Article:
If self-driving cars really do take over our roads then things are going to be a lot safer — at least for people inside them. Vehicles will be able to constantly communicate with one another to prevent crashes, but what about those poor, unconnected humans? Or humans who might wander into traffic by accident, or decide to test the reflexes of Mr. Robo-Car for fun? Well, Google’s self-driving spinoff Waymo has one potential answer: softer cars.
As spotted by The Mercury News and Quartz, Waymo recently patented a car design in which the vehicle is held together internally with a number of “tension members.” These members — which could be cables, rods, or springs — would slacken or tighten to adjust the car’s “external rigidity” as needed. If sensors detect the vehicle is about to “come into contact with another object” they would change accordingly. If it’s another car, keep the outside stiff; it’s a human, loosen up as appropriate.
“For example, if it is determined that a bicyclist is about to strike the hood and front bumper of the vehicle, the tension may be reduced for the tension members associated with the hood and front bumper, so as to reduce the rigidity of those surfaces,” says the patent. The end result would hopefully be a lighter impact for those hit by the car. Think of it like a metal beanbag that crumples to accommodate a new, unexpected passenger.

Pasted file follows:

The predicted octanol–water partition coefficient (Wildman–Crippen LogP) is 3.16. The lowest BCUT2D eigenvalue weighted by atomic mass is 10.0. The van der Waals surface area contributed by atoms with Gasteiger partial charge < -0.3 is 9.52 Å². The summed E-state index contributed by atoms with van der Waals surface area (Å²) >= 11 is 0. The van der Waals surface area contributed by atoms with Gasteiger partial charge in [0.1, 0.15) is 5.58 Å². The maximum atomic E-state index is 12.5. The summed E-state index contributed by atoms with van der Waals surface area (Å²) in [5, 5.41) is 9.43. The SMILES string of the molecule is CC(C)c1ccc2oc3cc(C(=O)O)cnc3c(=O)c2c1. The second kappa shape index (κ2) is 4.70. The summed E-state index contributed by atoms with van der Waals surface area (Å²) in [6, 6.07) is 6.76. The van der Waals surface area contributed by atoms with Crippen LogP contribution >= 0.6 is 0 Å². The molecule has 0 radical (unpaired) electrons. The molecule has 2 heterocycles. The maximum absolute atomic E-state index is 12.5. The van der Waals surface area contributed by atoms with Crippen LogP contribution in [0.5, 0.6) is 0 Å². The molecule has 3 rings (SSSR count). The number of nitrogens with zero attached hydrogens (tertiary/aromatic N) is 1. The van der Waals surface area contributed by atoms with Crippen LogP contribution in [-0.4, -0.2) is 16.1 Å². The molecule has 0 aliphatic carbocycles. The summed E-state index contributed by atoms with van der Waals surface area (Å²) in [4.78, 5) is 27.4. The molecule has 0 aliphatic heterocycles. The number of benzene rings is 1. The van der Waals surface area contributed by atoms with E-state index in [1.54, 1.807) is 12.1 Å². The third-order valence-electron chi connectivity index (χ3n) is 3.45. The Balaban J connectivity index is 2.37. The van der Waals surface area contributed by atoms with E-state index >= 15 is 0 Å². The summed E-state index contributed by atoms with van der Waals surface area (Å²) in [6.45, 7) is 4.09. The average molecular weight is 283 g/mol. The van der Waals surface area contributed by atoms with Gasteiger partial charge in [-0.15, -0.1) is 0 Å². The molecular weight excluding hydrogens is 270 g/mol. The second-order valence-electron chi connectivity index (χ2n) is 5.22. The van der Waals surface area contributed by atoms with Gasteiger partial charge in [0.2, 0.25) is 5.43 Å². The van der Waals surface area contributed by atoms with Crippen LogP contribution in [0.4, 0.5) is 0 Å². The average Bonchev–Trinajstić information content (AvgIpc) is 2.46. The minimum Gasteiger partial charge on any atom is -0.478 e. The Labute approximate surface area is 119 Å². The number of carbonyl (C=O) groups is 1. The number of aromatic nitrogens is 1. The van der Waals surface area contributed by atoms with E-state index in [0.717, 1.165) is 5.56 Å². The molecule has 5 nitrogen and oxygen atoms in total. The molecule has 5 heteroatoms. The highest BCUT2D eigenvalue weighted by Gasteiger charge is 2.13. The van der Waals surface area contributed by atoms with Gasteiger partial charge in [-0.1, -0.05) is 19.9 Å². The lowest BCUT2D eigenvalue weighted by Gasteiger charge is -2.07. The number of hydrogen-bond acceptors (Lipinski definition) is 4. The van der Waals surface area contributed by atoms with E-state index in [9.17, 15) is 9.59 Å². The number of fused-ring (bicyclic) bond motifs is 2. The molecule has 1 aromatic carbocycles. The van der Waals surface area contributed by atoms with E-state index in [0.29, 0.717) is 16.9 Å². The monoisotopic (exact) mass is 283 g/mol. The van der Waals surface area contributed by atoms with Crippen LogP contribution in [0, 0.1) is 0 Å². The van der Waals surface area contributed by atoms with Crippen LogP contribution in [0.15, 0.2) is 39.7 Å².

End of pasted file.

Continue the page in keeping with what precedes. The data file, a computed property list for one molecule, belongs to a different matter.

Of course, the usual caveats for patents apply here. This is nothing more than a particularly detailed back-of-the-napkin sketch at this point. There are no tests showing whether such a system could help save pedestrians’ lives, or whether it would even be safe for people inside the vehicle. But at least it’s more sensible than one of Google’s earlier ideas for protecting walkers from self-driving cars: covering the outside of the vehicle with adhesive to ensure anyone it collides with doesn’t fly off and hurt themselves.